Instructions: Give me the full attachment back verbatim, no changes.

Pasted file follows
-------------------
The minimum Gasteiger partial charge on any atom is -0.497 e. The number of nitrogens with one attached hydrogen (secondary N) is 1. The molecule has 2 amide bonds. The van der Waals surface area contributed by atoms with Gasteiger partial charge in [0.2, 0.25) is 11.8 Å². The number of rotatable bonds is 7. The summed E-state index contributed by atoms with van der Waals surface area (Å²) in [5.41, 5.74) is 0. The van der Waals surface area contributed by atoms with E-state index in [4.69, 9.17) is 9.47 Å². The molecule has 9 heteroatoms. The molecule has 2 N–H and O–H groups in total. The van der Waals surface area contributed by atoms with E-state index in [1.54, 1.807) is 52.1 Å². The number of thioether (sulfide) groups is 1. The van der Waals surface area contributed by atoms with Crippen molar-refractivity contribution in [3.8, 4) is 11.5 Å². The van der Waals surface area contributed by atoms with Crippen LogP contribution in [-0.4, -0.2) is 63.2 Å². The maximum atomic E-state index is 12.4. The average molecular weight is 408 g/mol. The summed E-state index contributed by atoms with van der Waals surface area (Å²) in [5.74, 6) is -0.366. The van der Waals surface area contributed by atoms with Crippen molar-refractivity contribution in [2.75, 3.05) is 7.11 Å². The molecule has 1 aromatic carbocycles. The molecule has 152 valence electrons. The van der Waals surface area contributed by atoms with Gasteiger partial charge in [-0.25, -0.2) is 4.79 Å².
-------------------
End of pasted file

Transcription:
The minimum Gasteiger partial charge on any atom is -0.497 e. The number of nitrogens with one attached hydrogen (secondary N) is 1. The molecule has 2 amide bonds. The van der Waals surface area contributed by atoms with Gasteiger partial charge in [0.2, 0.25) is 11.8 Å². The number of rotatable bonds is 7. The summed E-state index contributed by atoms with van der Waals surface area (Å²) in [5.41, 5.74) is 0. The van der Waals surface area contributed by atoms with E-state index in [4.69, 9.17) is 9.47 Å². The molecule has 9 heteroatoms. The molecule has 2 N–H and O–H groups in total. The van der Waals surface area contributed by atoms with E-state index in [1.54, 1.807) is 52.1 Å². The number of thioether (sulfide) groups is 1. The van der Waals surface area contributed by atoms with Crippen molar-refractivity contribution in [3.8, 4) is 11.5 Å². The van der Waals surface area contributed by atoms with Crippen LogP contribution in [-0.4, -0.2) is 63.2 Å². The maximum atomic E-state index is 12.4. The average molecular weight is 408 g/mol. The summed E-state index contributed by atoms with van der Waals surface area (Å²) in [5.74, 6) is -0.366. The van der Waals surface area contributed by atoms with Crippen molar-refractivity contribution in [2.75, 3.05) is 7.11 Å². The molecule has 1 aromatic carbocycles. The molecule has 152 valence electrons. The van der Waals surface area contributed by atoms with Gasteiger partial charge in [-0.25, -0.2) is 4.79 Å².